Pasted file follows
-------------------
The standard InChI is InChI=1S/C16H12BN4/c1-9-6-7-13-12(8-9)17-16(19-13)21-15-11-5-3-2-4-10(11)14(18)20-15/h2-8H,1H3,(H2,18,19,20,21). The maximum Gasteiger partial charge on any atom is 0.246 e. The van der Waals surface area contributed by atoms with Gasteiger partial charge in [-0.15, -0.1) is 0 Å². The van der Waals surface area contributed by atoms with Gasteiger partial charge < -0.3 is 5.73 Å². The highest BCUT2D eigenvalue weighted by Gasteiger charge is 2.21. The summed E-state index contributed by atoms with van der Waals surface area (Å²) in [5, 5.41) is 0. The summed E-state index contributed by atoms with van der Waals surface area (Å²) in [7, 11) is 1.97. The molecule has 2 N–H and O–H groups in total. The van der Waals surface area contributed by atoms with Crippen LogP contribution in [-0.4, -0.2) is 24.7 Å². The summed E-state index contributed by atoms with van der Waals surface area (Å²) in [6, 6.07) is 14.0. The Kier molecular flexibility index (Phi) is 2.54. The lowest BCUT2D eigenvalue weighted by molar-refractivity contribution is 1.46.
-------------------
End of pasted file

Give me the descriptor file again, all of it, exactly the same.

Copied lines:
The standard InChI is InChI=1S/C16H12BN4/c1-9-6-7-13-12(8-9)17-16(19-13)21-15-11-5-3-2-4-10(11)14(18)20-15/h2-8H,1H3,(H2,18,19,20,21). The maximum Gasteiger partial charge on any atom is 0.246 e. The van der Waals surface area contributed by atoms with Gasteiger partial charge in [-0.15, -0.1) is 0 Å². The van der Waals surface area contributed by atoms with Gasteiger partial charge < -0.3 is 5.73 Å². The highest BCUT2D eigenvalue weighted by Gasteiger charge is 2.21. The summed E-state index contributed by atoms with van der Waals surface area (Å²) in [5, 5.41) is 0. The summed E-state index contributed by atoms with van der Waals surface area (Å²) in [7, 11) is 1.97. The molecule has 2 N–H and O–H groups in total. The van der Waals surface area contributed by atoms with Crippen LogP contribution in [-0.4, -0.2) is 24.7 Å². The summed E-state index contributed by atoms with van der Waals surface area (Å²) in [6, 6.07) is 14.0. The Kier molecular flexibility index (Phi) is 2.54. The lowest BCUT2D eigenvalue weighted by molar-refractivity contribution is 1.46.